‘Boyhood’ wins top honors from New York Film Critics


Historically speaking, the National Board of Review are the awards group that kicks off the critics awards phase of awards season. But starting in 2011, the New York Film Critics Circle have taken that slot. The NYFCC, the oldest and, arguably, most prestigious critics group in the nation, have been handing out their awards since 1935. The winner of the New York Film Critics Circle Best Film prize almost always goes on to net a Best Picture Oscar nomination. Previous winners include American Hustle (2013), Zero Dark Thirty (2012), The Artist (2011), The Social Network (2010), and The Hurt Locker (2009). All those films either went on to win Best Picture or score a Best Picture Oscar nomination. Below are their winners for 2014, which were announced today (December 1) with my quick thoughts on each winner.

BEST FILM: Boyhood

Richard Linklater’s Boyhood was always pegged to be one of the favorites going into this awards season. This win confirms my thoughts that the film will be a critics juggernaut. It might not sweep the groups the way The Hurt Locker and The Social Network did in their respective years but I wouldn’t be surprised if it had a showing on the level of, say, last year’s big Oscar winner, 12 Years a Slave.



BEST DIRECTOR: Richard Linklater (Boyhood)

An extremely well-deserved win! If there’s any category Boyhood deserved to be rewarded, it’s direction. Linklater’s achievement—shooting the film with the same cast and crew over a 12-year period—may not be the first of its kind but its seamless narrative and naturalistic performances make it feel like a one-of-a-kind achievement.



BEST ACTOR: Timothy Spall (Mr. Turner)

I haven’t seen Mike Leigh’s latest as of yet but Spall’s win is an inspired pick, especially when voters could have easily gone for someone predictable like Michael Keaton (Birdman), Eddie Redmayne (The Theory of Everything) or Benedict Cumberbatch (The Imitation Game). But that’s what separates this group from other local groups. Spall’s win is a nice boost for his awards chances, and should act as a nice complement to his Best Actor win at Cannes. It also works as recognition for a perpetually overlooked character actor.



BEST ACTRESS: Marion Cotillard (Two Days, One Night and The Immigrant)

Another wonderful choice! I haven’t seen the Dardennes’ Two Days, One Night as yet but Cotillard’s work in the shamefully under-appreciated The Immigrant is easily one of the finest performances of the year. Glad to see the New Yorkers highlighting it—especially considering the film’s distributor (The Weinstein Company) has shown no interest in giving it an awards push.



BEST SCREENPLAY: Wes Anderson (The Grand Budapest Hotel)

Yes! I was afraid that Wes Anderson’s delightful period caper would be forgotten in the awards season avalanche since it opened in March, but I’m glad to be proven wrong. It’s one of my favorite films of the year and needless to say, an absolutely deserving winner of this prize. Now, if only another awards group would go to bat for Ralph Fiennes’ sublime performance.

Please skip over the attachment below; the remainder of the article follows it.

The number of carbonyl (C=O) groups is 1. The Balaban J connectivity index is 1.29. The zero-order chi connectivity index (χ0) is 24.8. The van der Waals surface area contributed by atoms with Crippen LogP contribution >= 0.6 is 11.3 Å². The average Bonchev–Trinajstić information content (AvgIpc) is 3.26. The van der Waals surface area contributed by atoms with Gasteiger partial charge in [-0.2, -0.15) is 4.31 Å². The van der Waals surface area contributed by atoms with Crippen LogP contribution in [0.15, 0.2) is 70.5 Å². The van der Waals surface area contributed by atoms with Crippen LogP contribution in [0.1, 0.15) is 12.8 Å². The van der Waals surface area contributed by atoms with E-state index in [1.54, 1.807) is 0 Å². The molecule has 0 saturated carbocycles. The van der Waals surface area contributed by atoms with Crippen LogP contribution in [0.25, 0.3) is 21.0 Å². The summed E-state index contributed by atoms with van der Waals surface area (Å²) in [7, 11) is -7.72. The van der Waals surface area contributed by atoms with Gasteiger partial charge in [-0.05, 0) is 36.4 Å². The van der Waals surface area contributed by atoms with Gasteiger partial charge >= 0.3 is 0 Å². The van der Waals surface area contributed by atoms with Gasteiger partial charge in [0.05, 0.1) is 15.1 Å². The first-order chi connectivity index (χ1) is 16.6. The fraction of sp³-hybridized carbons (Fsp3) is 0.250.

BEST SUPPORTING ACTOR: J.K. Simmons (Whiplash)

This is the least surprising win of the set. From the moment I finished watching Whiplash, I was certain Simmons would be a major awards contender for his fierce work here. This is only the first of many awards the beloved veteran will be picking up this season. I’m expecting him to sweep the circuit all the way to the Oscars. It’s not my favorite performance of the year but I can’t say he’s not worthy.



BEST SUPPORTING ACTRESS: Patricia Arquette (Boyhood)

Like Simmons, I fully expect Arquette to win a bounty of awards this season too. She’s the heart and soul of one of the year’s best films and I hope this win is a harbinger of an eventual Oscar.




Ida has been on my To-Watch list for at least two months now. I’m glad that it’s finally out on Netflix streaming – just in time for the season. Is this our Foreign Language Oscar frontrunner? The World War 2 setting, plus the sensitive subject matter give it a solid advantage.




The LEGO Movie wouldn’t be my top choice for this award but it has the advantage of still being the year’s most popular animated film, and it’s surprisingly subversive satire. Still, I was hoping the New Yorkers would spring for something like The Tale of Princess Kaguya or The Boxtrolls. Anyway, no real complaints here.




Is Citizenfour going to be another one of those award season sweepers? Laura Poitras’ documentary checks off all the requisite categories for a Best Documentary winner: it covers a Capital “I” Important subject matter, it hits the zeitgeist sweet spot, it’s politically resonant, it’s an underdog story etc… How can anything else compete?


BEST CINEMATOGRAPHY: Darius Khondji for The Immigrant

My favorite win of this group! Khondji’s suitably gloomy work on James Gray’s period drama was evocative of Gordon Willis’ 1970s output, specifically The Godfather Part II. Here’s hoping he isn’t forgotten by other industry groups.



BEST FIRST FILM: The Babadook (director Jennifer Kent)

Babadook! Babadook! Babadook! I don’t think I’ll tire of that title.



To catch up on the 2014 Awards Season as it stands so far, click here.


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